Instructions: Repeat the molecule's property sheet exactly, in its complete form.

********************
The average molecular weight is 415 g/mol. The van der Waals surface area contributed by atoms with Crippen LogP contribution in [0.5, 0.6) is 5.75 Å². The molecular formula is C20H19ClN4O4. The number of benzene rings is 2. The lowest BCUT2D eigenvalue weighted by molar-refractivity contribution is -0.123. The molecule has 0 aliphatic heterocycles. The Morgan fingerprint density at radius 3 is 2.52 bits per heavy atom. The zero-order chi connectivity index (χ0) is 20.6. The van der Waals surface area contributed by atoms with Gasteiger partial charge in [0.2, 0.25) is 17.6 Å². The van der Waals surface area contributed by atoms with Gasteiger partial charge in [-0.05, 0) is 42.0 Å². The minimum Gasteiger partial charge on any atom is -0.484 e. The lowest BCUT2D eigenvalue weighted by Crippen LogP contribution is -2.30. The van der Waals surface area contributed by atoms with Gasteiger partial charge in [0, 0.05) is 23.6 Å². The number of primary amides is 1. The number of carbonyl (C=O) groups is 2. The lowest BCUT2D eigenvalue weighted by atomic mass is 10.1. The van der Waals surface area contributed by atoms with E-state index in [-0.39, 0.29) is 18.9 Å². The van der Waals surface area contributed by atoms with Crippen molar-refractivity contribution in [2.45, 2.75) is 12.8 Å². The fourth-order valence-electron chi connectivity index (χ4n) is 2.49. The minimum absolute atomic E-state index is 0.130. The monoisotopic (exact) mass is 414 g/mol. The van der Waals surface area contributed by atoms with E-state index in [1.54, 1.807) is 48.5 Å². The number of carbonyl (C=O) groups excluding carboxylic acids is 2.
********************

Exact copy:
The average molecular weight is 415 g/mol. The van der Waals surface area contributed by atoms with Crippen LogP contribution in [0.5, 0.6) is 5.75 Å². The molecular formula is C20H19ClN4O4. The number of benzene rings is 2. The lowest BCUT2D eigenvalue weighted by molar-refractivity contribution is -0.123. The molecule has 0 aliphatic heterocycles. The Morgan fingerprint density at radius 3 is 2.52 bits per heavy atom. The zero-order chi connectivity index (χ0) is 20.6. The van der Waals surface area contributed by atoms with Gasteiger partial charge in [0.2, 0.25) is 17.6 Å². The van der Waals surface area contributed by atoms with Gasteiger partial charge in [-0.05, 0) is 42.0 Å². The minimum Gasteiger partial charge on any atom is -0.484 e. The lowest BCUT2D eigenvalue weighted by Crippen LogP contribution is -2.30. The van der Waals surface area contributed by atoms with Gasteiger partial charge in [0, 0.05) is 23.6 Å². The number of primary amides is 1. The number of carbonyl (C=O) groups is 2. The lowest BCUT2D eigenvalue weighted by atomic mass is 10.1. The van der Waals surface area contributed by atoms with E-state index in [-0.39, 0.29) is 18.9 Å². The van der Waals surface area contributed by atoms with Crippen molar-refractivity contribution in [2.45, 2.75) is 12.8 Å². The fourth-order valence-electron chi connectivity index (χ4n) is 2.49. The minimum absolute atomic E-state index is 0.130. The monoisotopic (exact) mass is 414 g/mol. The van der Waals surface area contributed by atoms with E-state index in [1.54, 1.807) is 48.5 Å². The number of carbonyl (C=O) groups excluding carboxylic acids is 2.